Last week, I attended the first meeting of a Supervision and Evaluation course I'm taking as part of an administration credentials program. The bulk of our class period was spent discussing the question: Can administrators--who must evaluate teachers as part of their roles--also be instructional coaches?
What a hard question to answer.
As an instructional coach, my role is deliberately non-evaluative. In fact, a primary argument in favor of having instructional coaches in a building is the idea that teachers are more willing to be vulnerable with a coach than they might be with an administrator, since anything a coach observes or assists with will not have any relationship to evaluation or employment.
I have seen first-hand that this model works, as long as the coach is adept at building relationships and approaching other teachers with empathy, patience, and positive encouragement.
Yet, can we bring some of that same philosophy into administration? Can an administrator serve both as a coach and as an evaluator? I guess it depends on how well that administrator has build up trust and credibility with their faculty.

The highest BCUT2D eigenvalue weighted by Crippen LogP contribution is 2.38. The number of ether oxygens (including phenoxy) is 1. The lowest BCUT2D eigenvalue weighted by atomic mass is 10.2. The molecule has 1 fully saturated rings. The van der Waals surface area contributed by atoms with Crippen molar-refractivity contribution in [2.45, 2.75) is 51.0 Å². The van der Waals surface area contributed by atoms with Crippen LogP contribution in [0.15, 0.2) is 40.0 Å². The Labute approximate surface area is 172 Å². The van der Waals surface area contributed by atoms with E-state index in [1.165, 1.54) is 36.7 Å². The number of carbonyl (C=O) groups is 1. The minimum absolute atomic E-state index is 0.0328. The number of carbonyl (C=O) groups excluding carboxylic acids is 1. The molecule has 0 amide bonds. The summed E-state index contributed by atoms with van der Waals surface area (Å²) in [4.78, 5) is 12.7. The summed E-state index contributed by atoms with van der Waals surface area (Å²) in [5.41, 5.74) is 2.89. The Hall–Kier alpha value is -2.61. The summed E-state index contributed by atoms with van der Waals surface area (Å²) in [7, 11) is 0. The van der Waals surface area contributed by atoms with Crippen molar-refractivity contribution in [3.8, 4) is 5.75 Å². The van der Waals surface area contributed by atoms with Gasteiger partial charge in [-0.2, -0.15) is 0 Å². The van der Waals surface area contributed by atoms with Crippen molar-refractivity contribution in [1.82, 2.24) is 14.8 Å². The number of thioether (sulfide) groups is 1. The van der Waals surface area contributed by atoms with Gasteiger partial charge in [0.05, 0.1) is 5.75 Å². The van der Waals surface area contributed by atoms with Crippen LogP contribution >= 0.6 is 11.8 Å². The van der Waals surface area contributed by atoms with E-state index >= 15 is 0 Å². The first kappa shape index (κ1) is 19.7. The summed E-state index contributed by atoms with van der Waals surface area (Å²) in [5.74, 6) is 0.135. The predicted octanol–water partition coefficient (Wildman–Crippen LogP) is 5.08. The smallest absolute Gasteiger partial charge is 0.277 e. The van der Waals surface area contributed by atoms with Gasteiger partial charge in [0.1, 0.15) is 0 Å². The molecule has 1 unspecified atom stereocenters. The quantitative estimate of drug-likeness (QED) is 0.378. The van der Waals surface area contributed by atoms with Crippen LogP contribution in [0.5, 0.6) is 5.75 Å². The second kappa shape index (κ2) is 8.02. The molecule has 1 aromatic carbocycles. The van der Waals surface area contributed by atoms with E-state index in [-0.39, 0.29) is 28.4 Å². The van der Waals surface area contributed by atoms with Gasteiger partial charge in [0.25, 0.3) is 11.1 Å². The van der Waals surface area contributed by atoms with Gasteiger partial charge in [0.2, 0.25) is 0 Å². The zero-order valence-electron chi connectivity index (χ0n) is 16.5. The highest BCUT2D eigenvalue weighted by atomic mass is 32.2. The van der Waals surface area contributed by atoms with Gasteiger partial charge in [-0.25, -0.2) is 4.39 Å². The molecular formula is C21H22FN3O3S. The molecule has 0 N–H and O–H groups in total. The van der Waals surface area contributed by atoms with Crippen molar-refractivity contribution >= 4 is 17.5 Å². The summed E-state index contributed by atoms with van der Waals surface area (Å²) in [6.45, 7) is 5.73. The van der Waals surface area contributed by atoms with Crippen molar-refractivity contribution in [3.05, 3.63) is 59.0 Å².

Dr. David Franklin of The Principal's Desk recently discussed "5 Ways Principals Can Build Trust" in an article on the ASCD Edge. He argues that a principal should:
This advice hit home for me. The best supervisors I've had--both in education and outside of it-- have always followed these principles. Their doors were always open and they were always willing to give me their full attention when I needed it. They were direct and open with me about what I needed to know, even when I didn't like it. They took the time to understand my perspective. They stayed current with the work being done by their employees and participated in community events. And they always kept the mission or goal of the work in the forefront--something that we could all agree on, even when we disagreed about the methods by which we met that mission or goal.
And as a result, I did go to these supervisors for coaching and mentoring, knowing that they valued what I was learning as much as they valued my results.
So...can an administrator be a coach? I think the answer is a qualified "yes". But I suspect that it takes empathy, deep wells of patience, a solid understanding of human nature, and a never-ending trust in people to do their best when given the chance. I hope that I can live up to those standards as I transition into school leadership.
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